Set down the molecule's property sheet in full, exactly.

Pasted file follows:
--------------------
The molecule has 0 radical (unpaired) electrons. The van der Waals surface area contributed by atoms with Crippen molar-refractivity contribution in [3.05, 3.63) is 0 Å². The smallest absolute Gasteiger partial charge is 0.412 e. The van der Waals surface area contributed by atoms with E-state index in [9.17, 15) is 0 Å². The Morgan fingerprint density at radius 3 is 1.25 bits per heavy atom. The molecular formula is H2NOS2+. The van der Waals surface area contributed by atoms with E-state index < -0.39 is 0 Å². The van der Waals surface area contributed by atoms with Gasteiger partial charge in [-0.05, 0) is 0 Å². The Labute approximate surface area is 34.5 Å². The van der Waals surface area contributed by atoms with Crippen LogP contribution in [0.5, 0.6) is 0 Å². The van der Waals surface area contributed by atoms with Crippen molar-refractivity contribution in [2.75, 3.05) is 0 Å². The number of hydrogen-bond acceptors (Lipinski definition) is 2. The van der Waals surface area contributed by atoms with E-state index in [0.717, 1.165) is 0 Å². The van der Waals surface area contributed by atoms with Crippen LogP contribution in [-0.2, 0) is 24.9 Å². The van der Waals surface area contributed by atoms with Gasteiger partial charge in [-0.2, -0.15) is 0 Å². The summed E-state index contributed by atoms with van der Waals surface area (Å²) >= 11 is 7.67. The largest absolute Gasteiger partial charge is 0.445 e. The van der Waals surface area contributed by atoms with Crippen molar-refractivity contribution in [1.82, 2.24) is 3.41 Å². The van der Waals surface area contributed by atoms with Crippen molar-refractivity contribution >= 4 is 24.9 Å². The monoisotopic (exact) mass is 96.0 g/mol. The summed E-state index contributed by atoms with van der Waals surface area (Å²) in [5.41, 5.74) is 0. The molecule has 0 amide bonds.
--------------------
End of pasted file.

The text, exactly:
The molecule has 0 radical (unpaired) electrons. The van der Waals surface area contributed by atoms with Crippen molar-refractivity contribution in [3.05, 3.63) is 0 Å². The smallest absolute Gasteiger partial charge is 0.412 e. The van der Waals surface area contributed by atoms with E-state index in [9.17, 15) is 0 Å². The Morgan fingerprint density at radius 3 is 1.25 bits per heavy atom. The molecular formula is H2NOS2+. The van der Waals surface area contributed by atoms with E-state index < -0.39 is 0 Å². The van der Waals surface area contributed by atoms with Gasteiger partial charge in [-0.05, 0) is 0 Å². The Labute approximate surface area is 34.5 Å². The van der Waals surface area contributed by atoms with Crippen LogP contribution in [0.5, 0.6) is 0 Å². The van der Waals surface area contributed by atoms with Crippen molar-refractivity contribution in [2.75, 3.05) is 0 Å². The number of hydrogen-bond acceptors (Lipinski definition) is 2. The van der Waals surface area contributed by atoms with E-state index in [0.717, 1.165) is 0 Å². The van der Waals surface area contributed by atoms with Crippen LogP contribution in [-0.2, 0) is 24.9 Å². The van der Waals surface area contributed by atoms with Gasteiger partial charge in [-0.2, -0.15) is 0 Å². The summed E-state index contributed by atoms with van der Waals surface area (Å²) >= 11 is 7.67. The largest absolute Gasteiger partial charge is 0.445 e. The van der Waals surface area contributed by atoms with Crippen molar-refractivity contribution in [1.82, 2.24) is 3.41 Å². The van der Waals surface area contributed by atoms with Crippen molar-refractivity contribution >= 4 is 24.9 Å². The monoisotopic (exact) mass is 96.0 g/mol. The summed E-state index contributed by atoms with van der Waals surface area (Å²) in [5.41, 5.74) is 0. The molecule has 0 amide bonds.